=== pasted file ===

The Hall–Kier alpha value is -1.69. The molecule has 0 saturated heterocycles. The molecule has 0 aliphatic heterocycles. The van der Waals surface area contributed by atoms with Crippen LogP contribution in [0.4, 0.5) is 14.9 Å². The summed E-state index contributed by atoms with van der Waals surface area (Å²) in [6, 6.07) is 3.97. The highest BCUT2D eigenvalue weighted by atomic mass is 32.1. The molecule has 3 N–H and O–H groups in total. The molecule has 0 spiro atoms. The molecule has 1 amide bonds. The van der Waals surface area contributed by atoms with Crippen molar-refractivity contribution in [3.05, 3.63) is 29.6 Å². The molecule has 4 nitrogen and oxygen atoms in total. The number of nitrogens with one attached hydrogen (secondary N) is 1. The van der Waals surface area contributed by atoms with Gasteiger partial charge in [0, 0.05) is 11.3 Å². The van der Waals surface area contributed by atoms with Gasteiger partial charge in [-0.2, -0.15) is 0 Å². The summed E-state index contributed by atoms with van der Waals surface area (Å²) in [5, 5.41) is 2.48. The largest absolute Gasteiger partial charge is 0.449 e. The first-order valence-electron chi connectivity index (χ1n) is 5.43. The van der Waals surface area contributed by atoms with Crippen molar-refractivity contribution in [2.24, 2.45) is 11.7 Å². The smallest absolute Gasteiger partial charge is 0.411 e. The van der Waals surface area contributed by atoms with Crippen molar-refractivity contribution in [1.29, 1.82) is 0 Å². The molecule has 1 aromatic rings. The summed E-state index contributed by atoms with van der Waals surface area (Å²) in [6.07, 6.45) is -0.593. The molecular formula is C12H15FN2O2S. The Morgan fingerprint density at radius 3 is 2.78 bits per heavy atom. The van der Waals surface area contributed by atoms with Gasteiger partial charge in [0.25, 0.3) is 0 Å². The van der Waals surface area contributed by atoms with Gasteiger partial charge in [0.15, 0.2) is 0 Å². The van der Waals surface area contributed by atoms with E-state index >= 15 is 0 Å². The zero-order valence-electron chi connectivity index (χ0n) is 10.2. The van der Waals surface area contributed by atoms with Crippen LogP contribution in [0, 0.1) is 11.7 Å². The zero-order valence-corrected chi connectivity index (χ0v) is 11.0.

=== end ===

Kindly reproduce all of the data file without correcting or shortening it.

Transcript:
The Hall–Kier alpha value is -1.69. The molecule has 0 saturated heterocycles. The molecule has 0 aliphatic heterocycles. The van der Waals surface area contributed by atoms with Crippen LogP contribution in [0.4, 0.5) is 14.9 Å². The summed E-state index contributed by atoms with van der Waals surface area (Å²) in [6, 6.07) is 3.97. The highest BCUT2D eigenvalue weighted by atomic mass is 32.1. The molecule has 3 N–H and O–H groups in total. The molecule has 0 spiro atoms. The molecule has 1 amide bonds. The van der Waals surface area contributed by atoms with Crippen molar-refractivity contribution in [3.05, 3.63) is 29.6 Å². The molecule has 4 nitrogen and oxygen atoms in total. The number of nitrogens with one attached hydrogen (secondary N) is 1. The van der Waals surface area contributed by atoms with Gasteiger partial charge in [0, 0.05) is 11.3 Å². The van der Waals surface area contributed by atoms with Gasteiger partial charge in [-0.2, -0.15) is 0 Å². The summed E-state index contributed by atoms with van der Waals surface area (Å²) in [5, 5.41) is 2.48. The largest absolute Gasteiger partial charge is 0.449 e. The first-order valence-electron chi connectivity index (χ1n) is 5.43. The van der Waals surface area contributed by atoms with Crippen molar-refractivity contribution in [2.24, 2.45) is 11.7 Å². The smallest absolute Gasteiger partial charge is 0.411 e. The van der Waals surface area contributed by atoms with Crippen molar-refractivity contribution in [1.29, 1.82) is 0 Å². The molecule has 1 aromatic rings. The summed E-state index contributed by atoms with van der Waals surface area (Å²) in [6.07, 6.45) is -0.593. The molecular formula is C12H15FN2O2S. The Morgan fingerprint density at radius 3 is 2.78 bits per heavy atom. The van der Waals surface area contributed by atoms with Gasteiger partial charge in [0.25, 0.3) is 0 Å². The van der Waals surface area contributed by atoms with Gasteiger partial charge in [0.15, 0.2) is 0 Å². The van der Waals surface area contributed by atoms with E-state index >= 15 is 0 Å². The zero-order valence-electron chi connectivity index (χ0n) is 10.2. The van der Waals surface area contributed by atoms with Crippen LogP contribution in [0, 0.1) is 11.7 Å². The zero-order valence-corrected chi connectivity index (χ0v) is 11.0.